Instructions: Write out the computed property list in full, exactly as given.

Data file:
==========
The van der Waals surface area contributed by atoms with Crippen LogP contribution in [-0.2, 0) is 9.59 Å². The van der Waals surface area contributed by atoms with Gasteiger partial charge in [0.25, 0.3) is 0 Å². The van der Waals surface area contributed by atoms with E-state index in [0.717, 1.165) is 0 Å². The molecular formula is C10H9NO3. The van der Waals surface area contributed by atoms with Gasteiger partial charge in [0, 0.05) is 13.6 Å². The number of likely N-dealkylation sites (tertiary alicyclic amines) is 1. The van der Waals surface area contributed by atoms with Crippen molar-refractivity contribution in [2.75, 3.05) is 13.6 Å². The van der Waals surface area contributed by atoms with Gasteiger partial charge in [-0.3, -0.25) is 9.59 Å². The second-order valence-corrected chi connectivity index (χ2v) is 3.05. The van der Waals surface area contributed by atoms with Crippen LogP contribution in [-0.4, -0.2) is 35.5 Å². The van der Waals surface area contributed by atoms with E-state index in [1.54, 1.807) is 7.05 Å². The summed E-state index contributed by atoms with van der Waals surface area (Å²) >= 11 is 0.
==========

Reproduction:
The van der Waals surface area contributed by atoms with Crippen LogP contribution in [-0.2, 0) is 9.59 Å². The van der Waals surface area contributed by atoms with Gasteiger partial charge in [0.25, 0.3) is 0 Å². The van der Waals surface area contributed by atoms with E-state index in [0.717, 1.165) is 0 Å². The molecular formula is C10H9NO3. The van der Waals surface area contributed by atoms with Gasteiger partial charge in [0, 0.05) is 13.6 Å². The number of likely N-dealkylation sites (tertiary alicyclic amines) is 1. The van der Waals surface area contributed by atoms with Crippen molar-refractivity contribution in [2.75, 3.05) is 13.6 Å². The van der Waals surface area contributed by atoms with Gasteiger partial charge in [-0.3, -0.25) is 9.59 Å². The second-order valence-corrected chi connectivity index (χ2v) is 3.05. The van der Waals surface area contributed by atoms with Crippen LogP contribution in [-0.4, -0.2) is 35.5 Å². The van der Waals surface area contributed by atoms with E-state index in [1.54, 1.807) is 7.05 Å². The summed E-state index contributed by atoms with van der Waals surface area (Å²) >= 11 is 0.